CATL Teaching Guides

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Brief Description

A rubric is a framework and guideline for evaluating students’ performance or work. A rubric describes the criteria used to judge student performance, and distinguishes different levels of quality in student work. It can be used to give feedback about students’ progress as well as judge final performance.

Examples 

  1. Analytic rubric.These rubrics typically list traits or evaluation criteria in the rows of a table and then describe varying levels of performance in columns using a scale (see below).

  2. Holistic rubric. A holistic rubric uses a single scale or column and then describes all the traits or evaluation criteria in each row.
Analytic vs. Holistic Rubrics

Tips to Integrate Rubrics Effectively

  • Revise the levels of a rubric. Labels should align with the purpose of the rubric.

    • To emphasize students’ progress toward learning goals:    
      • Exemplary, Competent, Developing
      • Exemplary, Accomplished, Developing, Beginning  

    • To emphasize quality of final product:   
      • Excellent, Average, Weak 
      • Excellent, Very Good, Average, Weak, Poor
      • Professional, Adequate, Needs Work, You’re Fired
      • Demonstrated Competence, Satisfactory Response, Inadequate Response 
      • Exemplary, Proficient, Marginal, Underdeveloped

  • Incorporate rubrics into your teaching.

    • Annotate several examples of previous student work pointing out how and why each one fits one of the rubric categories. 

    • Show examples of feedback that are aligned with and address the rubric’s criteria. 

    • Ask students in class to use the rubric to evaluate a piece of work that you provide. They do this individually first and then share ideas in groups. Hold a class discussion to learn how students apply the criteria. This can be an effective way to identify and try to reduce the differences between students’ understanding of the criteria and standards, and yours. 

    • Ask students to use the rubric to assess their own work and hand it in with their assignment. 

    • Ask students to use the rubric for peer review. Students should hand in the reviews they received with their assignment. 

    • Use rubrics for improvement. Give students opportunities to do drafts or revise work based on rubric and feedback.

  • Refine the rubric. Practice using the rubric and revise as needed. First, make sure that it does a satisfactory job of distinguishing levels of performance. Does it include all the essential dimensions that define quality? You can tell it is working well if you can read a set of student work and say with confidence that all the work in the top category really belongs there—that all the pieces have the same level of quality on the critical dimensions. What if you apply the rubric and then discover that work in the same category actually looks different on the critical dimensions? You may not be clear to yourself about what the actual dimensions are (e.g., you could be using some criteria that you have not yet made explicit) or you may be applying the criteria inconsistently (e.g., you may need to define the criteria more carefully so that you can use them without thinking twice about what they mean).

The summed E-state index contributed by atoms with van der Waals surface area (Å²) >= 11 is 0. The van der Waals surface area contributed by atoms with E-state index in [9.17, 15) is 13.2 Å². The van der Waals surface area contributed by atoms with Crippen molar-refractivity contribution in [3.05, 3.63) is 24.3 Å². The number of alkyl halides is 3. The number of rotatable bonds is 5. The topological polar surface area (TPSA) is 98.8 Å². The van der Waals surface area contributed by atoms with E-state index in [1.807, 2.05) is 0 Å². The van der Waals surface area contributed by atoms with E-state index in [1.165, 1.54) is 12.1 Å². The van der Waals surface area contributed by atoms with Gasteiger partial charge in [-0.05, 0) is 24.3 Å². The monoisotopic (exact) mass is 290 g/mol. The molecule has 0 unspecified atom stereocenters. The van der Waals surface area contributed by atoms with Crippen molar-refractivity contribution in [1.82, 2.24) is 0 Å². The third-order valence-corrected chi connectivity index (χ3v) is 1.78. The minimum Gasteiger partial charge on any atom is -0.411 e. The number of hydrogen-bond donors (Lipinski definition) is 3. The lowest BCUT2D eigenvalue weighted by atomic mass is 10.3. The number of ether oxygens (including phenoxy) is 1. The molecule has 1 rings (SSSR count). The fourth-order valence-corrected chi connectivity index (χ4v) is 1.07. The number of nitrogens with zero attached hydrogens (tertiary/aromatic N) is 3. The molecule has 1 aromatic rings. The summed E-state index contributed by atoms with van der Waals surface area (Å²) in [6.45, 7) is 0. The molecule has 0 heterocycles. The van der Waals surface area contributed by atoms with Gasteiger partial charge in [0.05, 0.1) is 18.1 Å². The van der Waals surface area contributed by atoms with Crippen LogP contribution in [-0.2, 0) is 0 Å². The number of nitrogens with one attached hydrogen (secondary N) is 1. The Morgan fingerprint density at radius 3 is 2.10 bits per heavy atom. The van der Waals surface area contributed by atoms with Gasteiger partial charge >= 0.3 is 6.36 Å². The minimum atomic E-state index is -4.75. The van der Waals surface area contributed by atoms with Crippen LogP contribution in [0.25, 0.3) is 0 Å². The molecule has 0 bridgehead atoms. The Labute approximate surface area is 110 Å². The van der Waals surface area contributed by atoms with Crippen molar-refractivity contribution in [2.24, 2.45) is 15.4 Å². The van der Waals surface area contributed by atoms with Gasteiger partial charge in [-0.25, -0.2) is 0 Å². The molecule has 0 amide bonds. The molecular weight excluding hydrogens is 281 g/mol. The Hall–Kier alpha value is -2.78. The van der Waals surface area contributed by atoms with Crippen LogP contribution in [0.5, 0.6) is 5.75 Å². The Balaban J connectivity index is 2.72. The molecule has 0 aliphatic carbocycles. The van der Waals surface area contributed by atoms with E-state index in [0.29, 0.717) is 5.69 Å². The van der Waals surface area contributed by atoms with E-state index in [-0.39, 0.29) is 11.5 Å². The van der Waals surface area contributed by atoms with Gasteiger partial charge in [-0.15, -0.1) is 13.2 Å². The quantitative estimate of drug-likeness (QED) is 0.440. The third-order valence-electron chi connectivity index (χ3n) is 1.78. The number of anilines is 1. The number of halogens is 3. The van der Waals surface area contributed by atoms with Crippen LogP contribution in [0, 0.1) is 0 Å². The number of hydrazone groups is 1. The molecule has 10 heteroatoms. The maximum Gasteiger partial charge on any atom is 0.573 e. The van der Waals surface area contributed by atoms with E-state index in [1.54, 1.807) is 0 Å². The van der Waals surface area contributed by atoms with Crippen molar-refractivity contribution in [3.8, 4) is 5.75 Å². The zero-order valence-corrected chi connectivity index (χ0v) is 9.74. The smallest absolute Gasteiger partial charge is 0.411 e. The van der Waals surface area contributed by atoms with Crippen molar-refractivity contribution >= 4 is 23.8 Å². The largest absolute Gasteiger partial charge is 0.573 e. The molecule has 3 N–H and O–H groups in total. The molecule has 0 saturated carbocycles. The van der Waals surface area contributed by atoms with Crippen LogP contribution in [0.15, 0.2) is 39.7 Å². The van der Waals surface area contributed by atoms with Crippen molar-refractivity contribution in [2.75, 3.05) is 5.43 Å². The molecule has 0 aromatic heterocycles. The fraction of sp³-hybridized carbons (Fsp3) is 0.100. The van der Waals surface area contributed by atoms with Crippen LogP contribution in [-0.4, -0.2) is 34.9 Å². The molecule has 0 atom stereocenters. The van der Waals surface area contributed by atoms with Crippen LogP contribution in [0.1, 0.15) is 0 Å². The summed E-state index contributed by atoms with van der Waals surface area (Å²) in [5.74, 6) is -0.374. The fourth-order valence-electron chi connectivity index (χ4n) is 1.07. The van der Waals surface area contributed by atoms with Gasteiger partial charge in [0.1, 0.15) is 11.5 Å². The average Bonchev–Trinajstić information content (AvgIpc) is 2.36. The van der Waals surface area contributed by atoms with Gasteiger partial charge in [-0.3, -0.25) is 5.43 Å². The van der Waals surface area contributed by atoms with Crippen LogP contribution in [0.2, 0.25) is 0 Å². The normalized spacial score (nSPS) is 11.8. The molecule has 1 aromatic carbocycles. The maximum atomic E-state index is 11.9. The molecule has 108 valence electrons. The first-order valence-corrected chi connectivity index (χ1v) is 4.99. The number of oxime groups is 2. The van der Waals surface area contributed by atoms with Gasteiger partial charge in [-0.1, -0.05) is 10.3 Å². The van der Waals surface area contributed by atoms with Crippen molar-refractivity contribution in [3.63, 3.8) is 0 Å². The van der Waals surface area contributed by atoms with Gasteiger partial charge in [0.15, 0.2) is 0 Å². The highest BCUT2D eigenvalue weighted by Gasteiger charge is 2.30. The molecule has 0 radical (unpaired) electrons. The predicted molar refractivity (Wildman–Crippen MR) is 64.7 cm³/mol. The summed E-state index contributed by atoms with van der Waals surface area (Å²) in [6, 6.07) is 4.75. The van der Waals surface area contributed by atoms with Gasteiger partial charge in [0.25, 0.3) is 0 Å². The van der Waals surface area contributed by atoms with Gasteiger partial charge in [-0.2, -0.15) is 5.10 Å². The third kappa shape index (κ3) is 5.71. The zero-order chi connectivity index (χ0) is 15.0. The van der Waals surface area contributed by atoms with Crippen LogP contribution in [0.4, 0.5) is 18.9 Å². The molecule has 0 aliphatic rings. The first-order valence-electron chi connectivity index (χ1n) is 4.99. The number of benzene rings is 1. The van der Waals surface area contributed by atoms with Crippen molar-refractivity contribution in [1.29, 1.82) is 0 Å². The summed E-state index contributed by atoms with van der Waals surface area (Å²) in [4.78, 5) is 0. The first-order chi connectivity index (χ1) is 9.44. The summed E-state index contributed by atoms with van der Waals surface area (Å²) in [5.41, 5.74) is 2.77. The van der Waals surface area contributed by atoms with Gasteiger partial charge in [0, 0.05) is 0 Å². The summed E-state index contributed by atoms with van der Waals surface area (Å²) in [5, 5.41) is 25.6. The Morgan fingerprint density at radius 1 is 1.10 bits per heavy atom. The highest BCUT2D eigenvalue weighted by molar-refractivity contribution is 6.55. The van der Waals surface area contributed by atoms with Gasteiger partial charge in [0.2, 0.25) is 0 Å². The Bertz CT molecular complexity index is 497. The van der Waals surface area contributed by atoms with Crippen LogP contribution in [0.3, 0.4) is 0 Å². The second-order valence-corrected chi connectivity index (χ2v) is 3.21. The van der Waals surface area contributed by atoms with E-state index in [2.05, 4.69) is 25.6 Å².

• Use rubric data to improve teachingGather the ratings across all students in the course and summarize the information to provide insights into the pattern of strengths and areas needing improvement.First look across the traits and create counts or summaries of how many students performed at each level in relation to that trait.  For example, if a trait on your rubric is "quality of reasoning" and you have five performance levels (Unsatisfactory to Exemplary), summarizing the counts of students at each level may help you identify if this trait is something needing more attention in your course.  Pulling exemplars of student works earning the higher or lower ratings on this trait might be useful so you can share examples with students in the future.  At another level, you can create average ratings for each trait and use this to see which traits among those on the rubric are needing more attention (based on higher counts of students at lower levels of the rubric) and make plans to adjust instructions for the assignment or emphasis in course sessions.  

Resources

  • VALUE Rubrics from the Association of American Colleges & Universities
  • Walvoord, B. E. & Anderson, V. J. (1998). Effective grading: A tool for learning and assessment. San Francisco, Jossey-Bass Inc., Publishers. An outstanding resource full of examples and practical advice about how to design more effective ways to evaluate and grade student work.
  • Wiggins, G. (1998). Educative assessment: Designing assessments to inform and improve student performance.San Francisco, Jossey-Bass Inc., Publishers. The definitive work on how to design rubrics.
  • Stevens, D. & Levi, A. (2005). Introduction to rubrics: An assessment tool to save grading time, convey effective feedback and promote student learning. Sterling, VA: Stylus Publishing, LLC.

Barlow, P., Cerbin, W. and Kopp, B. (2015). Rubrics. In Teaching Improvement Guide. University of Wisconsin at La Crosse Center for Advancing Teaching and Learning. Retrieved from http://www.uwlax.edu/catl/teaching-guides/teaching-improvement-guide/how-can-i-improve/rubrics/.